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knee touch

April 30th, 2012 | 4 Comments »

It’s late on a Friday night and after dinner, the long drive home and a quick change into my ‘after work’ clothes, we climb into his little sportscar and sit, shoulder to shoulder, driving through the settling dusk to pick up my car from it’s day-long service appointment. It’s the first chance we’ve had to connect since I kissed him goodbye at 9:09am that morning, and as the miles ground out under the tires, the familiar whine of the engine in my ears, I relax in to him, the familiarity and common life shared as words fall from our tongues; my day, his day, our life. Our future. Ten years nearly have passed but this never gets tiresome, this shared connection between us, this negotiating of life, even the tiniest of details about the hours apart. After seven years of doing this solo, every moment of raising my boy alone with no one to support even one little decision, it’s one of the treasures of marriage that I covet.

We’re almost there and our minds slow, empty and tired; it’s been a long week, again (and again and again) in the shuffle-step of life shared. I touch the key in my pocket and turn towards the window. And he reaches to me, placing one hand on my knee.

This gesture is so familiar that it shouldn’t even phase me, but tonight, it settles deeply in to my heart and spreads outward in my blood, a warmth coursing through me, his strong fingers gently rounding my leg. This is his move, or my move in our common life, one that speaks a thousand words without uttering a single syllable. Born of struggling through hard moments, of anger built so fierce and sharp that fights for what it wants, 3,650 days of the give and take of marriage, it’s outward appearance bears little understanding of the words pouring forth from this single intimation. It speaks to an ocean around us, ours alone. We could sit there in complete silence and reach for one another, almost in unison, a hand on the knee saying ‘This is ours.’

 

In a room full of women, she stands, one arm wrapped tight around her as she speaks, while her eyes dart around the room. I recognize what her body says without words. Our eyes catch and for a moment, I sense a relief through her while her beautiful smile widens. The embrace is sweet, and it’s long because we know each others hearts, we read each others words and we just know. As friends that share a portion of their lives and experiences, we just know, and we get each other and it can be a bridge to an outpouring of words, or it can be a vase that holds us gently inside, with our commonness and our just knowing.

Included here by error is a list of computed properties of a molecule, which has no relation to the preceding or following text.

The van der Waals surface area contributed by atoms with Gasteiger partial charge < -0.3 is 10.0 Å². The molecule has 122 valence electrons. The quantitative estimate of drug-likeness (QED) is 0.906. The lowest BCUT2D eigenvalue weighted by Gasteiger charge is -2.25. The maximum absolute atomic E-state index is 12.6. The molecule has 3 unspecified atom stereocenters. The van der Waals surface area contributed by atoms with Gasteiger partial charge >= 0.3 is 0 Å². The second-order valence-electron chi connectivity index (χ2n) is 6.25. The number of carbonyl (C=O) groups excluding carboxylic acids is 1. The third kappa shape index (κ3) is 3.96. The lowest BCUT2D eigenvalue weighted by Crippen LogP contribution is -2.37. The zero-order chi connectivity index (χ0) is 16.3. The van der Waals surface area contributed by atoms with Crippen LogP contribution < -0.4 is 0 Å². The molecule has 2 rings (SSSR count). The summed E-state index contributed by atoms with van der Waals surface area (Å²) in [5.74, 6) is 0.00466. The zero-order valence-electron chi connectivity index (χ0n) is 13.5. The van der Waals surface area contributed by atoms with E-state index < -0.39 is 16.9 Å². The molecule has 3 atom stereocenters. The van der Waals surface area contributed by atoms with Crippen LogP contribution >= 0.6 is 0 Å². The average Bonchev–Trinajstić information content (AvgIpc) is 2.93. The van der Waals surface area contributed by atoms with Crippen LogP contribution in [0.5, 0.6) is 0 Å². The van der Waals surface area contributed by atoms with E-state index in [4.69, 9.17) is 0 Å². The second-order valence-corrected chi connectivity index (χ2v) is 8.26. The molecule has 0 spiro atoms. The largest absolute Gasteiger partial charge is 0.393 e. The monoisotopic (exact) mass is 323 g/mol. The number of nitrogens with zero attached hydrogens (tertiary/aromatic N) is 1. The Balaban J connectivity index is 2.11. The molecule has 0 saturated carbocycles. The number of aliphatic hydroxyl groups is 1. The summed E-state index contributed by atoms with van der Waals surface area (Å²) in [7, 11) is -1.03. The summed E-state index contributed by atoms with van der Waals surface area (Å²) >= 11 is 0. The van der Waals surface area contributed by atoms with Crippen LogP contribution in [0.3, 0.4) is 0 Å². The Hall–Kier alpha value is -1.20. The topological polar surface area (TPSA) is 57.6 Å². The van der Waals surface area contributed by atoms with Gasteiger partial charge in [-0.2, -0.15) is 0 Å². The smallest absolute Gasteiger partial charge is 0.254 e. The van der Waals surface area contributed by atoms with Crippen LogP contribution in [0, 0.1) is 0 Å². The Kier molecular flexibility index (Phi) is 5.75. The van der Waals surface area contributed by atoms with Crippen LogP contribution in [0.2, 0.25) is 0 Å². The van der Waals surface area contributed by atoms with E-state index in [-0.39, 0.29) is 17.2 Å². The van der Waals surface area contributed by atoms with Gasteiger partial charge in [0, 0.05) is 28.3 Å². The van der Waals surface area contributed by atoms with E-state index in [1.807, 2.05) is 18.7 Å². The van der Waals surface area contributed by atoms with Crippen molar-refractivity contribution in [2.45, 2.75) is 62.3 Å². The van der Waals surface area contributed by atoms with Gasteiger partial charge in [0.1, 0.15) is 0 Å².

We talk but there’s so much going on around us that intimate conversing is impossible and yet, as we begin, as a body, watching and learning, I go to her, taking the seat beside her so she doesn’t sit alone because I know inside her that it’s better this way. We are inside the vase and watching together as women speak of sharing life and emotion and one woman on the screen says emphatically “When we share our brokenness and emotions, our real experiences and our hearts, we open up the door for others to do the same.”

I reach for her, almost without thought, laying a hand on her knee and I feel her relax in to this gesture. I don’t need the words; she knows that I’m saying to her ‘You do this. And this is what happens. And it’s so very good.’ She smiles; and the silence is sufficient, as her emotion and her knowing travel through her heart and blood right to my hand. This isn’t a 10 year marriage, this isn’t even a lifetime of friendship but this is something bigger, a point in time, a friendship scripted from above, where a single gesture can speak more words than one tongue could ever imagine. Where friendships meet in a sacred space that looks like a blank screen and black letters but is so, so, so much more than that. Where a shared experience brings healing and life, opening the door for others to step through, into welcoming arms, lucid in understanding and the necessary transparent grace of one hand on a knee that simply says ‘I know. And this is ours.’

This is Week 33 of {{Just Write}}, over at Heather’s little spot on the internet, The Extraordinary Ordinary.
Ironically, Heather’s {{Just Write}} entry today talks about lil ol me. And that second part of mine up there?
That’s about her. Funny how that works, huh??

coconut oat banana muffins

April 21st, 2012 | 4 Comments »

If you hang around me and the blog long enough, you’ll realize that I really love quick breads. Scan my Recipe Index and you’ll see the spoils of a bowl of dry, a bowl of wet, a loaf pan or paper lined muffin tins and a hot oven. Some gals get their bake on through cookies, or lofty cakes slathered with buttercream; they perfect treats of sugar and spice, with fondant or piping, bars and brownies worth gloating over. I do love cake, and grew up with a Mom who never bought cookies from a store, rising in the summer before daybreak to bake prior to the sun releasing it’s intense heat on the day.  But there’s something magical about a muffin, or tempting tea breads with a perfect moist crumb. I can’t get enough of them.